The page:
One Hundred Years of Environmental Law and Policy: Waste | AIChE

One Hundred Years of Environmental Law and Policy: Waste


Assaf-Anid, N. M., Manhattan College

People have always known that someone has to take out the trash. Keeping solid waste where you live is just not a good idea. And so, from the earliest days of human settlements, we have had rules about waste disposal. However, only in our lifetimes have we come to grips with the notion that there is no "away" in which to throw that waste. We have learned to take as much care with our waste streams as with our product streams. Waste management is a major business and its technologies increasingly affect how the design of all sorts of other processes. This program will briefly review the history of solid waste regulation in America, and then turn to the evolution of landfills from "natural renovation" to "bioreactor," the development of special hazardous waste regulation, the rise and fall of waste flow control, recycling and reuse as centerpieces of waste management policy, and the remediation of past inappropriate waste disposal practices under the Superfund, Corrective Action, and state voluntary response programs.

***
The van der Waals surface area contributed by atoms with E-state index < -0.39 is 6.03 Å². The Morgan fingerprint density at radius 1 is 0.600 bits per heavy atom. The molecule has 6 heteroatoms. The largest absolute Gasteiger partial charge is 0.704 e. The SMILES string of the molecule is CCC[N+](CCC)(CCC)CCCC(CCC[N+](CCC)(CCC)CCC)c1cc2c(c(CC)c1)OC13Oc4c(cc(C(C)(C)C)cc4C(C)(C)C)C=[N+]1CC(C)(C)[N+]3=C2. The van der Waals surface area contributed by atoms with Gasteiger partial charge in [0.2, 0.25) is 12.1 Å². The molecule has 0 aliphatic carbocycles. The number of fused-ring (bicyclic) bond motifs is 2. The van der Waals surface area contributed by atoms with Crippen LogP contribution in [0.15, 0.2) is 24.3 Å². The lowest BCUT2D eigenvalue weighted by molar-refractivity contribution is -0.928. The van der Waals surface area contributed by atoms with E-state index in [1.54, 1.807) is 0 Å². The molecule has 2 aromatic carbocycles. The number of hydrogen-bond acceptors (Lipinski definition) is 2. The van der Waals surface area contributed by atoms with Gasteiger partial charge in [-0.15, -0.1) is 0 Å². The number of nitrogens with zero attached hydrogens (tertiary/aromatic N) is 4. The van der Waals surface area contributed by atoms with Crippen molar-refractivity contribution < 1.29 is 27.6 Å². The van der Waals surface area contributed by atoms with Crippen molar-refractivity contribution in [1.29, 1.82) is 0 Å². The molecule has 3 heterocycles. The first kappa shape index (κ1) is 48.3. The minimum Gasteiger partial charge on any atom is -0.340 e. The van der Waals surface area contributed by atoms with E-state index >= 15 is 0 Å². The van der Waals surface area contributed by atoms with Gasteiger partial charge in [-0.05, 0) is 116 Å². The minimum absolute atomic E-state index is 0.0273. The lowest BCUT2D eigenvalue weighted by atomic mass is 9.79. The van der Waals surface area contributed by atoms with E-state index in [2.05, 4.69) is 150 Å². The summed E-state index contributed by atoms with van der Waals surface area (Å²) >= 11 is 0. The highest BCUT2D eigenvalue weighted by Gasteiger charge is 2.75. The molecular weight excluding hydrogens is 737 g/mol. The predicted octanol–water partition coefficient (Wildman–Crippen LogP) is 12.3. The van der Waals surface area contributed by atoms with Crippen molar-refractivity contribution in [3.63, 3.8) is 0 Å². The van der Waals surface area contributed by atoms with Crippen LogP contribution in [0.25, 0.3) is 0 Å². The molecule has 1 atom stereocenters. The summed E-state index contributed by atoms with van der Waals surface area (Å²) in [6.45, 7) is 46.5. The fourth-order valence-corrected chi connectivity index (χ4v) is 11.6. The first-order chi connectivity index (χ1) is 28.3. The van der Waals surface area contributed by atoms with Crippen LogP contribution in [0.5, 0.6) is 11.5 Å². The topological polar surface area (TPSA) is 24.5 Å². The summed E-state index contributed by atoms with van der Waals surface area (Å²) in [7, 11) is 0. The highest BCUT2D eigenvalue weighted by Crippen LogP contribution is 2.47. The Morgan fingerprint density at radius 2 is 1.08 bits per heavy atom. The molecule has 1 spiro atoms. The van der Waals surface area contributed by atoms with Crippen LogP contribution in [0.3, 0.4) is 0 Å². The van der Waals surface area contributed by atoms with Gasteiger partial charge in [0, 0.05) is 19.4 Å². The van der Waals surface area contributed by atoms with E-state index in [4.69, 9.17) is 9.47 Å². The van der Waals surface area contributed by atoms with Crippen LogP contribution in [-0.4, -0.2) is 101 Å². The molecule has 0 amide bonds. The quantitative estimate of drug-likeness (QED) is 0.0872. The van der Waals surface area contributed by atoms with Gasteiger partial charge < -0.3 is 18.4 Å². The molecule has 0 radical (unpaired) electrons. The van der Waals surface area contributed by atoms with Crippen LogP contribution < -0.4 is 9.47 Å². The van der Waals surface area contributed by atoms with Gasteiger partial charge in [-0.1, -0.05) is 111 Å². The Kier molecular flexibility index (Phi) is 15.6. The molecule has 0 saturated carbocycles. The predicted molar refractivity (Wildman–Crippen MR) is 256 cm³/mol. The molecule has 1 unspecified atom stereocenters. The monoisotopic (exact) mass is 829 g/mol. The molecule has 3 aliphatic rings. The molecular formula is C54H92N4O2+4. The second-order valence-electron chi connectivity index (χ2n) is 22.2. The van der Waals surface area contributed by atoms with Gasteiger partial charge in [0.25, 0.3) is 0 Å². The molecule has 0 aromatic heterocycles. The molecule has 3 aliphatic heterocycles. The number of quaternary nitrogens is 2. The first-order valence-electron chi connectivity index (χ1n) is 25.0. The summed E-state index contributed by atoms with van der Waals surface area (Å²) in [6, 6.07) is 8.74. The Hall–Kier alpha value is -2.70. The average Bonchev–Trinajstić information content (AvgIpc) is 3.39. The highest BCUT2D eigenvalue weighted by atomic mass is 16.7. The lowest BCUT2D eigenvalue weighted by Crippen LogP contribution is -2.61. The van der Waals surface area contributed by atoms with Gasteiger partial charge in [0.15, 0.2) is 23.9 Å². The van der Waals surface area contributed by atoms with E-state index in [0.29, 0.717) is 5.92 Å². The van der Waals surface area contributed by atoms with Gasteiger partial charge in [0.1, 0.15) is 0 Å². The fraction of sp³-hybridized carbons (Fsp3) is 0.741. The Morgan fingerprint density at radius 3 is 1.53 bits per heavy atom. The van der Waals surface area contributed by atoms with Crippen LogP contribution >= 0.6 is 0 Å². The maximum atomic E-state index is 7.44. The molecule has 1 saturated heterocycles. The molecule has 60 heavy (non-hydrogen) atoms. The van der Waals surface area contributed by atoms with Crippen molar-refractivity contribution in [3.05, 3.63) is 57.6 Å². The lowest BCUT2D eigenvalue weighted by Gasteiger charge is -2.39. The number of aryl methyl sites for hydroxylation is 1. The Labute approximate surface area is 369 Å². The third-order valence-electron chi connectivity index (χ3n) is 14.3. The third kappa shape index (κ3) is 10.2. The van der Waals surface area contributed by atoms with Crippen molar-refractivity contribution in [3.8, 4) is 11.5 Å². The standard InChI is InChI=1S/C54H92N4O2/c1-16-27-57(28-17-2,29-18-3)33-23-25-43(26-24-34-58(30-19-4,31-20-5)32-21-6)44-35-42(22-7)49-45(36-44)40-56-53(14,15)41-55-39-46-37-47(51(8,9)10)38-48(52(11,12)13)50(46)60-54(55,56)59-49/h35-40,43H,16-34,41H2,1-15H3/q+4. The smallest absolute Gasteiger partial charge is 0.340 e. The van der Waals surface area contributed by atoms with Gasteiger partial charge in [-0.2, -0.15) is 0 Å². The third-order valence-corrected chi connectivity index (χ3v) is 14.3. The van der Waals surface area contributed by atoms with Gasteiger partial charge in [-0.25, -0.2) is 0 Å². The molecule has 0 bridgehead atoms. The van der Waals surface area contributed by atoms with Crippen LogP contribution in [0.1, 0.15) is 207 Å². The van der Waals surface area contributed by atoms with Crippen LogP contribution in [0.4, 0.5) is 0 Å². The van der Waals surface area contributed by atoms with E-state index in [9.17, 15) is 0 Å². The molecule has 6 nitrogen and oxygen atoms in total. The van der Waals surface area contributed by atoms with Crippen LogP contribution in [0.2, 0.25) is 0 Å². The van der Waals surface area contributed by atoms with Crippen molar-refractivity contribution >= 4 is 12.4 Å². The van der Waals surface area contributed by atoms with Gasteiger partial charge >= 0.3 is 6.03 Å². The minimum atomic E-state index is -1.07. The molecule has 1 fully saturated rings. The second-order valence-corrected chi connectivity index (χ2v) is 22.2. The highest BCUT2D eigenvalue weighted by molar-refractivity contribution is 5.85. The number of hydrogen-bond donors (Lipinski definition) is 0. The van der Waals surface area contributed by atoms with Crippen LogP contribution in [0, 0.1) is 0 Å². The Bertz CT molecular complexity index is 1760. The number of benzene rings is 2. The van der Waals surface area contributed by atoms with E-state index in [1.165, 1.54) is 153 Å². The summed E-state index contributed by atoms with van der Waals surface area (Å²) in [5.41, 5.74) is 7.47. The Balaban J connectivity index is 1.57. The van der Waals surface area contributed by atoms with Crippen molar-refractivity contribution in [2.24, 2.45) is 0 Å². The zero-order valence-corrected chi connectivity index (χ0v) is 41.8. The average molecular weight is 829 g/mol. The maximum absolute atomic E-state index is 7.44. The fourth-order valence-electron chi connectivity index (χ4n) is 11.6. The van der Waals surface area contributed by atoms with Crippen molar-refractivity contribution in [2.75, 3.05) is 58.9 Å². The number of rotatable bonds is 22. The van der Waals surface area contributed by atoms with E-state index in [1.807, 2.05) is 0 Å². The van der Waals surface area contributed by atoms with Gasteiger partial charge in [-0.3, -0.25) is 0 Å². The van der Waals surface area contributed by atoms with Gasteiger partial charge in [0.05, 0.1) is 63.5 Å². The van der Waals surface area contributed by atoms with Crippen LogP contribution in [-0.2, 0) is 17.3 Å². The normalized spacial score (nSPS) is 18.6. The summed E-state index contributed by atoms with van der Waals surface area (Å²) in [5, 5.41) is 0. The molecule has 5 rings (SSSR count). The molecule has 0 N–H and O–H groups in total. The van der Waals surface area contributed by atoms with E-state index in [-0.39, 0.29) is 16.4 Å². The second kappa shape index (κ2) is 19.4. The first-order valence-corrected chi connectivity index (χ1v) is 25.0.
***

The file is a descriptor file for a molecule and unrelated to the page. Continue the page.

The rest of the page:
Paper abstracts are public but to access Extended Abstracts, you must first purchase the conference proceedings.


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